Why ransomware, other cyberattacks have been on the rise inside hospitals and how to prevent them

Within September alone, 30 healthcare organizations, including hospitals, private practices and insurers, reported data breaches to HHS' Office for Civil Rights. As of Oct. 4, seven healthcare providers had reported data breaches for the month. 

Some of these data breaches are caused by phishing attacks or lost medical folders. Others are the result of ransomware attacks, encrypting hospital and health system data. Ransomware attacks have caused some hospitals to cease operations completely, including Simi Valley, Calif.-based Wood Ranch Medical. 

Wood Ranch Medical and other medical centers that have been forced to close after ransomware attacks do so because they do not have the money to rebuild its encrypted systems or hire digital forensic experts. The FBI recommends organizations do not pay hackers the ransom to gain decryption keys, as it might motivate the hacker to continue its cybercrimes. 

Additionally, smaller hospitals and health systems are targets for cybercriminals because they lack sophisticated security tools and many don’t have cybersecurity specialists. 

So, why are hospitals the new targets for cybercrimes? One reason is because of the amount of data they store. Also, cybercriminals are executing attacks against hospitals and health system successfully. 

"The recent rise in cybersecurity attacks against healthcare is because the attacks have been effective, so the velocity of attacks is increasing," said Howard Haile, chief information security officer at Denver-based SCL Health. "Ransomware attacks are financially motivated, so if an attacker can disrupt the operations of a clinic or hospital then the victim is more likely to pay, which is the goal of the attacker."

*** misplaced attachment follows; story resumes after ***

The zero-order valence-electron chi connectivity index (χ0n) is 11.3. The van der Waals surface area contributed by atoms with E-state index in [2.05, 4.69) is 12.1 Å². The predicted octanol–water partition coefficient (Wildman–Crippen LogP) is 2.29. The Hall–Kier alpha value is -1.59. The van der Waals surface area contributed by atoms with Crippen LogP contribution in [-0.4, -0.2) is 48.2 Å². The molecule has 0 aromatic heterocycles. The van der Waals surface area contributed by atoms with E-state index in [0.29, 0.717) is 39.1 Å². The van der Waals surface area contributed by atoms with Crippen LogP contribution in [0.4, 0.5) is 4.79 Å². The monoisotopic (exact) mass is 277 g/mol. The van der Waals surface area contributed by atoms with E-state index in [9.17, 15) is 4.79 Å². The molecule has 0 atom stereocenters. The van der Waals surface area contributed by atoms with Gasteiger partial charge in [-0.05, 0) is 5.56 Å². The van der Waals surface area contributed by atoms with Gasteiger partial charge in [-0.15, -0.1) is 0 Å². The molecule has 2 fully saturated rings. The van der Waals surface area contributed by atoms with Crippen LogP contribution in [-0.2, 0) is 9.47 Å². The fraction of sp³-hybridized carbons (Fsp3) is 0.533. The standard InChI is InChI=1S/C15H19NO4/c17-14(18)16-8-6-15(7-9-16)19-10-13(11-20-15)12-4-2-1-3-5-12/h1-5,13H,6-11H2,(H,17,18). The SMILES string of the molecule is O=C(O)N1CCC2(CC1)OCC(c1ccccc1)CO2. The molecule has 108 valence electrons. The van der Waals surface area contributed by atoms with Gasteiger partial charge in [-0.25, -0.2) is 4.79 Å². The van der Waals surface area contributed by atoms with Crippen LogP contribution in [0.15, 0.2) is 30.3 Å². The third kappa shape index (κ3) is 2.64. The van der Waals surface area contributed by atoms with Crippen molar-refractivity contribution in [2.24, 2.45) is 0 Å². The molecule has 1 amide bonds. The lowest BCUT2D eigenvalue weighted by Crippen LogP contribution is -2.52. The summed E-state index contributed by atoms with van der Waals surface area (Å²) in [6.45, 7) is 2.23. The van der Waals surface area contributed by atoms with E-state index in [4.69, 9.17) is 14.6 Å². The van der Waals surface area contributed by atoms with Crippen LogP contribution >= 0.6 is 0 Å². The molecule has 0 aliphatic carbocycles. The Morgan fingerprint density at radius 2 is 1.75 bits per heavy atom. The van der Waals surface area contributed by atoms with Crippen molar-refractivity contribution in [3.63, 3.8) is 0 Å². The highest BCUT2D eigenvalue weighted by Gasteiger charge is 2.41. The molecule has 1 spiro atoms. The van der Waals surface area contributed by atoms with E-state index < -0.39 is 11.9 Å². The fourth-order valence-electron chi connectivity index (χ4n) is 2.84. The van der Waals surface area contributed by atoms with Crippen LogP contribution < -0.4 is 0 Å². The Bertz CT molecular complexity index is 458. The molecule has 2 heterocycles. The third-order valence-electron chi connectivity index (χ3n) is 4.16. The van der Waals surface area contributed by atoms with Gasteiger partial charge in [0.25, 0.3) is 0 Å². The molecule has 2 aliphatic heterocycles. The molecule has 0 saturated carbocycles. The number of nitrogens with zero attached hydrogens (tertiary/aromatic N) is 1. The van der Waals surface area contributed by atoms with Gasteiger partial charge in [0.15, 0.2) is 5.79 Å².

If a hospital or health system is hit by a ransomware, it can be more crippling than other businesses. Because hospitals and providers cannot survive without recovering patient files, ransomware attacks can often cause more severe consequences. 

There are ways for hospitals and health systems to prevent employees from falling for phishing attacks and other scams. Mr. Haile recommends training employees how to spot spoofing emails and running exercises to test the effectiveness of the training. 

"Companies should provide an easy way for employees to report possible phishing attacks, coupled with defined incident response procedures to rapidly respond to the phishing attack as they occur," he said. 

More articles on cybersecurity:
8 hospitals, health systems hit by ransomware attacks
Cancer Treatment Centers of America alerts 3,200 patients of data breach
Why cyberattacks can be crippling to smaller hospitals

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